Plague is a disease that is caused by the bacterium, Yersinia
pestis. Humans usually get plague after being bitten by a rodent
flea that is carrying the plague bacterium or by handling an
animal infected with plague. Plague is infamous for killing
millions of people in Europe during the Middle Ages.
Today, modern antibiotics are effective in treating plague.
Without prompt treatment, the disease can cause serious illness
CIDRAP was founded in 2001 and is a global leader in addressing
public health preparedness and emerging infectious disease
response. Part of the Academic Health Center at the University of
Minnesota, CIDRAP is led by Michael Osterholm, PhD, MPH, director
and professor, Division of Environmental Health Sciences, School
of Public Health, an adjunct professor in the Medical School, and
an internationally renowned expert in public health.
The center reduces illness and death from infectious diseases by
effecting change through public policy refinement, fostering the
adoption of science-based best practices in public health among
professionals and the public, and conducting original
Updated in October 2012, this tool was developed to be a
comprehensive resource for clinical personnel by providing
information on various aspects of biological, chemical, and
radiological terrorism. It is intended to serve as an emergent
guide book on what to do and where to seek information in the
event of an attack.
In recent years, the fear about terrorist attacks with biological
weapons has grown. This article addresses issues related to
biological warfare and bioterrorism and gives a concise overview
of the role that plague has played in the past and present as a
Plague is a disease that affects humans and other mammals. It is
caused by the bacterium, Yersinia pestis. Humans usually get
plague after being bitten by a rodent flea that is carrying the
plague bacterium or by handling an animal infected with
plague.Plague is infamous for killing millions of people in
Europe during the Middle Ages. Today, modern antibiotics are
effective in treating plague. Without prompt treatment, the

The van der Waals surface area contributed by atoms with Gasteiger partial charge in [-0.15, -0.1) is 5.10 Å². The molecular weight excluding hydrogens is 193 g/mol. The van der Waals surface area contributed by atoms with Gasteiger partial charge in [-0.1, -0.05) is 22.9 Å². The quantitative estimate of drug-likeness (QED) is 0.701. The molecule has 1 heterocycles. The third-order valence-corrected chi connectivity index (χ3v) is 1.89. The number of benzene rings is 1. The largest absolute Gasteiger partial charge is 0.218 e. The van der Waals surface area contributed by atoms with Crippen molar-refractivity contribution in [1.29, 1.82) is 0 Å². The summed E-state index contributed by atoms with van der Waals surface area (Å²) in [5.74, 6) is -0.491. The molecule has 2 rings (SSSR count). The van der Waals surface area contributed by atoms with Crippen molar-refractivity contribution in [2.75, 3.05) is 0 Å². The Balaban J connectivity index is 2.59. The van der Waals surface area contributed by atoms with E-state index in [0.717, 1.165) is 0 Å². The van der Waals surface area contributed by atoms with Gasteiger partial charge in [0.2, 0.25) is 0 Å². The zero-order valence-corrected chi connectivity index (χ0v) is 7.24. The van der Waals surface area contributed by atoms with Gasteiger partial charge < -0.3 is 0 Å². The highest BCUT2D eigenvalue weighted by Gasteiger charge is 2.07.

disease can cause serious illness or death. Presently, human
plague infections continue to occur in the western United States,
but significantly more cases occur in parts of Africa and Asia.
Plague has received much attention because it may be used as a
biological weapon. Intentionally released aerosols would cause
In order to prepare for such an event, it is important for
medical personnel and first responders to form a realistic idea
of the risk of person-to-person spread of infection. Historical
accounts and contemporary experience show that pneumonic plague
is not as contagious as it is commonly believed to be. Persons
with plague usually only transmit the infection when the disease
is in the endstage, when infected persons cough copious amounts
of bloody sputum, and only by means of close contact.
Anthrax is an acute infectious disease caused by the
spore-forming bacterium Bacillus anthracis. Anthrax most commonly
occurs in wild and domestic mammalian species (cattle, sheep,
goats, camels, antelopes, and other herbivores), but it can also
occur in humans when they are exposed to infected animals or to
tissue from infected animals or when anthrax spores are used as a
In the event of a situation with grossly contaminated premises or
persons, a Hazmat response is appropriate. In other situations,
personal protective equipment (PPE) beyond gloves is not required
and the following guidelines are recommended.